Sunday, October 8, 2017

In Memoriam

How do we handle loss? We’ve all felt it ourselves, or stood next to it, or watched it unravel the lives of strangers. But what do we do with it? Where do we put it?

In several of my classes this year (2018) and last (2017), we read Amy Waldman’s 2011 novel, The Submission, a book that examines the depths of loss and the tensions that arise in attempting to acknowledge and contain it. The setup for the book is pretty simple: it’s two years after 9/11, and a committee has been formed to select a winner for a nationwide contest to design a memorial to those killed in the attacks. It’s a blind competition, so no one knows anything about the designers until one is selected. The committee chooses the winning design, and the designer is revealed. His name is Mohammad Khan, and he’s a Muslim. Naturally, controversies unfold and lives are damaged--some irrevocably.

Amidst these controversies, several issues emerge, and our discussions have tried to address all of them. For the purposes of this post, I want to focus on two: the complexities of public memory and the purpose of memorials. Khan’s design—a garden laid out according to rigid geometry—is meant as a public monument that will contain and reflect the personal memories and emotions of those affected. But given the plurality (and sometimes cross-purposes) of these memories and the racial tensions in our society, the difficulties of this task become too much to overcome.

And yet, these characters need to remember the dead, to offer some memorial to them, to gain closure and begin to heal. In one scene, near the end, a character honors his dead father by placing a small stone cairn in the corner of a garden. Waldman writes, “With a pile of stones, he had written a name.” The gesture is minor but meaningful. It is, in fact, the only real act of memorializing in a 300-plus page book about a memorial.

To connect more closely with the spirit of this character’s act, I decided that my students and I should create a memorial of our own—one that would be both individual and collective. So I bought a couple of bags of river rock at Lowe’s, hauled them to class in a bucket (nearly dislocating my shoulder in the process), and asked each student to take a few and place them somewhere on campus in memory of a family member, friend, or pet. After they found their spot and “wrote a name with a pile of rocks,” they took a picture and sent it to me with the name of the person memorialized. The rocks were meant to transform our campus into a group memorial comprised of individual acts of remembrance. And because people or weather or time will undoubtedly unstack these rocks, the pictures were meant to make permanent our memorial (as only the Internet can).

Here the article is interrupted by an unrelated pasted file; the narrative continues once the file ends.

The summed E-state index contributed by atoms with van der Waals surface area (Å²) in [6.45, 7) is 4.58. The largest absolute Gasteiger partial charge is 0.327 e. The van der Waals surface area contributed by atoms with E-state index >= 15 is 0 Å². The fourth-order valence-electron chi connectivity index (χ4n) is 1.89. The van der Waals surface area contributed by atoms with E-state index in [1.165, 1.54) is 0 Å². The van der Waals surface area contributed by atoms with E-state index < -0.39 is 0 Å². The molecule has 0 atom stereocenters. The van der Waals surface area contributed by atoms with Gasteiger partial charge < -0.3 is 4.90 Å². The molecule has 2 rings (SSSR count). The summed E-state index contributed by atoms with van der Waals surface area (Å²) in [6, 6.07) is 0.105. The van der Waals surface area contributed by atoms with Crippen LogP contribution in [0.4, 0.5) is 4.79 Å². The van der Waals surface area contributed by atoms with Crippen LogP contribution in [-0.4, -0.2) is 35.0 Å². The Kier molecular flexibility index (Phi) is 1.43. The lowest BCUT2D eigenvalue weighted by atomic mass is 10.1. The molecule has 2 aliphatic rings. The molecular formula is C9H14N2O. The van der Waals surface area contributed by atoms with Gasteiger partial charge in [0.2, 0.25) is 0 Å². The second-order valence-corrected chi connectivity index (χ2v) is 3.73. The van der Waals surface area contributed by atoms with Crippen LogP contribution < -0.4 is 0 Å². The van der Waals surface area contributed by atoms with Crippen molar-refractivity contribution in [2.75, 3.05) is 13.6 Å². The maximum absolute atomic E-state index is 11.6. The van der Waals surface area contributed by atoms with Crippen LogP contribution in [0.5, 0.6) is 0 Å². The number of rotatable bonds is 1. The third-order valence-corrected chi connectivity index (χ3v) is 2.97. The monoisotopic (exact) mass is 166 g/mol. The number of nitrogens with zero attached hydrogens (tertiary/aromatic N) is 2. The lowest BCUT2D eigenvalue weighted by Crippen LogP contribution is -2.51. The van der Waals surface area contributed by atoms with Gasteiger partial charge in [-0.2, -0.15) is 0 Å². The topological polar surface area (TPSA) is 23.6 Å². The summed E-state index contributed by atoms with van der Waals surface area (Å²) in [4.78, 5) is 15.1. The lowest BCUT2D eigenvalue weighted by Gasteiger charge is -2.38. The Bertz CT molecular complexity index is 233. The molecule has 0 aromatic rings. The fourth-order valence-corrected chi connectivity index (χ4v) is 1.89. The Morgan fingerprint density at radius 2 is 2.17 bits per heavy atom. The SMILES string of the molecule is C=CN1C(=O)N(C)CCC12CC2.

So here I present the memorial created by my Fall 2017 and Spring 2018 “Introduction to Literature” and “Critical Thinking through Literature” classes, a collection of pictures, stones, names, and stories (these appear down in the “Comments” section of this post):

Barbara Ann Neely

Andrea Nunez


Milo Fantone

Grandma Kiki

Rodolfo De La Torre

Chase Butterbean Robertson

Grandma Susanne

Martin Lopez

Thomasa Butler

All the Victims of School Shootings

Oscar Sotelo

Corporal Adam Wolff

Grandma Eunice

Art Vogel

Teresita Lozaro

Danita Raminha

Dwayne Drakeford

Michael Kahl

Nancy Carrol Nolan

Grandpa Bill

Grandpa Daniel


Nicacio Carapia

Jesus Gutierrez

Eileen Bender

Caliope Diacantaonis

Barbara Maple

Denise Delossantos


Joseph Tamborelli

Haley Knoll

Elton Gregory Joseph

Virgilio Lopez

Barbra Racheck

Uncle Mike

Jesus Hernandez

Byeonghyeon Min

Cliff Wenzlick

Daniela Pereyda, Francisco Malfavon, and Muffy

All the people I can't forget

Anna Marie and Porter Meisland


Burl Dean Ellis




Darrell Von Driska


Kitty Hart



John Gillmore



Doug Durrant (1st)
Doug Durrant (2nd)

Homero Perez

Carlos Preciado

Martin and Kai

Lexi Dale

Mina Sabeghi


Rajih Maida and Menum Barakat

Aunt Chansey

Adrian Avila

Ralph Richter


Rosa Garcia

Mike Kinsella

Gerald M. Bloomfield II


Olivia McClellan

Thomas Zielinski

Thomas Versaci



Ernesto Edraisa


Garland Ayers

Richard Peterson (Grandpa Pete)

Joy Smith


Brendon Arce


Victims of the Las Vegas shooting (1st)

Victims of the Las Vegas shooting (2nd)